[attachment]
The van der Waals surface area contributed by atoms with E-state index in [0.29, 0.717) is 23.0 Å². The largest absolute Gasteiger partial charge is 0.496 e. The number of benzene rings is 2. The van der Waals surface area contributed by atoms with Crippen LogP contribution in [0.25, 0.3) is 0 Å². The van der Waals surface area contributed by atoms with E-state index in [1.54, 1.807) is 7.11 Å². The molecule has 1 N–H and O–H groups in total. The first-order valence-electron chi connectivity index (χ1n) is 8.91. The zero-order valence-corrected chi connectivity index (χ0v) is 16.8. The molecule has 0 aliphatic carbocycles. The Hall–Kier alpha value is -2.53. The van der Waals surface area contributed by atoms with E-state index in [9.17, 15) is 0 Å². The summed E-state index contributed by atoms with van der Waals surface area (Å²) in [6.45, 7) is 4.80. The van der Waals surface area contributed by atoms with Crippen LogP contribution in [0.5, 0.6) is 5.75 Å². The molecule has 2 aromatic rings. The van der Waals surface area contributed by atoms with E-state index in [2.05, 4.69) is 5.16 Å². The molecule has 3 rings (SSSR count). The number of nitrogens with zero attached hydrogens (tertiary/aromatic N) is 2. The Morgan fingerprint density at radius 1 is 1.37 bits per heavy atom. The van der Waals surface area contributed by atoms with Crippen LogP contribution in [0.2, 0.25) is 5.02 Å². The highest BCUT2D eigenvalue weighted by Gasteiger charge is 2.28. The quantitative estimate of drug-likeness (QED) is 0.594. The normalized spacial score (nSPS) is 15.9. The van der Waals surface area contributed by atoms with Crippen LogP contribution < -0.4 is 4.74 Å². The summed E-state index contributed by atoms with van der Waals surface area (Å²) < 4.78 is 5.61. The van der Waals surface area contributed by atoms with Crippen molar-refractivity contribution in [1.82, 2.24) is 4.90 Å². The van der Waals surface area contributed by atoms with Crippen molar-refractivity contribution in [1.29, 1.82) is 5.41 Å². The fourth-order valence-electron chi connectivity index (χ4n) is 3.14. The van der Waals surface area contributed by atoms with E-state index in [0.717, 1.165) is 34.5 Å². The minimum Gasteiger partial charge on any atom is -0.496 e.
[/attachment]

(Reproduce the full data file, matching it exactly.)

The van der Waals surface area contributed by atoms with E-state index in [0.29, 0.717) is 23.0 Å². The largest absolute Gasteiger partial charge is 0.496 e. The number of benzene rings is 2. The van der Waals surface area contributed by atoms with Crippen LogP contribution in [0.25, 0.3) is 0 Å². The van der Waals surface area contributed by atoms with E-state index in [1.54, 1.807) is 7.11 Å². The molecule has 1 N–H and O–H groups in total. The first-order valence-electron chi connectivity index (χ1n) is 8.91. The zero-order valence-corrected chi connectivity index (χ0v) is 16.8. The molecule has 0 aliphatic carbocycles. The Hall–Kier alpha value is -2.53. The van der Waals surface area contributed by atoms with E-state index in [9.17, 15) is 0 Å². The summed E-state index contributed by atoms with van der Waals surface area (Å²) in [6.45, 7) is 4.80. The van der Waals surface area contributed by atoms with Crippen LogP contribution in [0.5, 0.6) is 5.75 Å². The molecule has 2 aromatic rings. The van der Waals surface area contributed by atoms with E-state index in [2.05, 4.69) is 5.16 Å². The molecule has 3 rings (SSSR count). The number of nitrogens with zero attached hydrogens (tertiary/aromatic N) is 2. The Morgan fingerprint density at radius 1 is 1.37 bits per heavy atom. The van der Waals surface area contributed by atoms with Crippen LogP contribution in [0.2, 0.25) is 5.02 Å². The highest BCUT2D eigenvalue weighted by Gasteiger charge is 2.28. The quantitative estimate of drug-likeness (QED) is 0.594. The normalized spacial score (nSPS) is 15.9. The van der Waals surface area contributed by atoms with Crippen LogP contribution < -0.4 is 4.74 Å². The summed E-state index contributed by atoms with van der Waals surface area (Å²) < 4.78 is 5.61. The van der Waals surface area contributed by atoms with Crippen molar-refractivity contribution in [1.82, 2.24) is 4.90 Å². The van der Waals surface area contributed by atoms with Crippen molar-refractivity contribution in [1.29, 1.82) is 5.41 Å². The fourth-order valence-electron chi connectivity index (χ4n) is 3.14. The van der Waals surface area contributed by atoms with E-state index in [0.717, 1.165) is 34.5 Å². The minimum Gasteiger partial charge on any atom is -0.496 e.